Fun Home, by Alison Bechdel
    WINNER, Best Musical, Best Actor in a Musical (Michael Cerveris), Best Direction in a Musical, Best Book of a Musical, Best Original Score
    The first Broadway play to feature a lesbian protagonist (no, really), this musical is very different from Bechdel’s comic memoir about coming out and discovering that her father, a teacher and owner of the local funeral parlor—the “Fun Home” of the title—was a man of mystery: a closeted gay man who may have had relationships with boys under the age of consent and who may have committed suicide. Bechdel’s surprisingly rich and humorous memoir is transformed on the stage into a thrilling, satisfying musical that stays true to the real heart of Bechdel’s memoir, which has everything to do with the simple universal tragedy that it’s hard to know even the people we love the most —and that we often do not realize this until it’s too late to do anything about it.

    The King and I, based on Anna and the King, by Margaret Landon
    WINNER, Best Revival of a Musical, Best Actress in a Musical (Kelli O’Hara), Best Actress in a Featured Role in a Musical, Best Costume Design in a Musical
    Landon’s “semi-fictionalized” biographical novel has been beloved by readers for generations, and was originally adapted for Broadway in 1951. Based on the two memoirs of the real-life Anna Leonowens, the story of an English widow with two children who is invited to Siam by its king in the late 19th century to teach him and his family English and British customs has been a permanent part of the popular culture ever since, with Yul Brynner’s performance in the original production remaining iconic to this day. The 2015 revival is the fourth time this musical has been staged, and may well be the best, as its four Tonys suggest, and while he didn’t win a Tony like his co-star, Ken Watanabe is always wonderful to see perform.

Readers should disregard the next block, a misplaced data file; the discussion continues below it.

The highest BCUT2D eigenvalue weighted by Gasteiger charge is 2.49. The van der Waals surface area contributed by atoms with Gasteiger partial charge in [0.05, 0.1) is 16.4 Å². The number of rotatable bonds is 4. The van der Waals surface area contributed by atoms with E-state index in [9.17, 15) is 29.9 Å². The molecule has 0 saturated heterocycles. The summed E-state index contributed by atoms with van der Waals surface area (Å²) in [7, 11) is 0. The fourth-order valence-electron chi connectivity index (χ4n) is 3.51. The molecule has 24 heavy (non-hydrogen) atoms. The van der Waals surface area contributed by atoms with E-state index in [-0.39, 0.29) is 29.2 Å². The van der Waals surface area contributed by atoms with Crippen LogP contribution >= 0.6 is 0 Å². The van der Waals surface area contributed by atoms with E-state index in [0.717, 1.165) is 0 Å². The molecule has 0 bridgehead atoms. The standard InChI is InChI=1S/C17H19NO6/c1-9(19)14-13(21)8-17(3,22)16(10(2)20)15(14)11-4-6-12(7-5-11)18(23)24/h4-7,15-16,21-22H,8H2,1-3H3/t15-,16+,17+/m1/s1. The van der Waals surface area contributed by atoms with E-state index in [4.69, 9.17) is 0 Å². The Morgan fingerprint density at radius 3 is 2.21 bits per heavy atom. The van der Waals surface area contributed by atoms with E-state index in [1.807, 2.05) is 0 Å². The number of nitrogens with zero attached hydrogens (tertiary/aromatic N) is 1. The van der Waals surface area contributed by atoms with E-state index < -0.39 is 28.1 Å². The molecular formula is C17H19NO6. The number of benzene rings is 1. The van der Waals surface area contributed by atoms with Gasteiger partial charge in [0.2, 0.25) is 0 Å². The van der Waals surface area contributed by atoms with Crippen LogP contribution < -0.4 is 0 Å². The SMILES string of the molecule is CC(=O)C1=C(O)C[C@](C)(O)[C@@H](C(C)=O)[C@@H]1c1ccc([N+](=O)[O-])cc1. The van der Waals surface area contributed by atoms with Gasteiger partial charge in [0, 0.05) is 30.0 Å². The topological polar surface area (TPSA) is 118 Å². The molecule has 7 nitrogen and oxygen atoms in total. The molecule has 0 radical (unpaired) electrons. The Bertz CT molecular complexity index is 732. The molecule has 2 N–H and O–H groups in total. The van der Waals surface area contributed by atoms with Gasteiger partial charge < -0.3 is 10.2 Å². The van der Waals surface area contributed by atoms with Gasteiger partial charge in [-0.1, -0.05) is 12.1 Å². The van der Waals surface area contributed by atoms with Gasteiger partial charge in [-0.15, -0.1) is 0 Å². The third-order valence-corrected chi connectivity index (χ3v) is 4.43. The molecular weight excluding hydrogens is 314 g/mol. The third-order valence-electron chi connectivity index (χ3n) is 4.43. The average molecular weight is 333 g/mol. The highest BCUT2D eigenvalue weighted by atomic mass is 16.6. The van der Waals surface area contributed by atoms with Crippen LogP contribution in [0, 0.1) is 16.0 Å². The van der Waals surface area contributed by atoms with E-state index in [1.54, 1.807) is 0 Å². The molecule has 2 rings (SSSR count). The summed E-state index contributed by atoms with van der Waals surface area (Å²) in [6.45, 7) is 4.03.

Wolf Hall and Bring Up the Bodies, by Hilary Mantel
    WINNER, Best Costume Design in a Play
    Mantel’s Wolf Hall is quickly turning into a phenomenon, as the stage adaptation took home a Tony and the television series produced by the BBC is some of the best appointment-viewing of recent years. By focusing on Thomas Cromwell instead of Henry VIII, Mantel gave us a view of the Tudor Dynasty seldom seen before, and the events of Henry VIII’s reign are still more dramatic and shocking than most completely fictional dramas, including Game of Thrones. The Broadway adaptation finds a footing and tone distinct from the books (or the series) and reads as almost a lighthearted, gossipy approach to the material, which works incredibly well in a live audience scenario and brings out aspects of Mantel’s work and actual history that might otherwise be missed.

    One We’re Waiting For: American Psycho, by Bret Easton Ellis
    Look, no one’s saying adapting this novel into a musical was a good idea, or a workable idea—in fact, reviews from its London run, despite starring The Eleventh Doctor, Matt Smith, were not great—but it’s coming to Broadway in Spring of 2016, and who could possibly resist the delirious idea of turning this book into an all-singing, all-dancing piece of live theater? We cannot. It may not win any Tonys, but any Broadway show that includes “Hip to Be Square” by Huey Lewis and The News has already magically sold us tickets.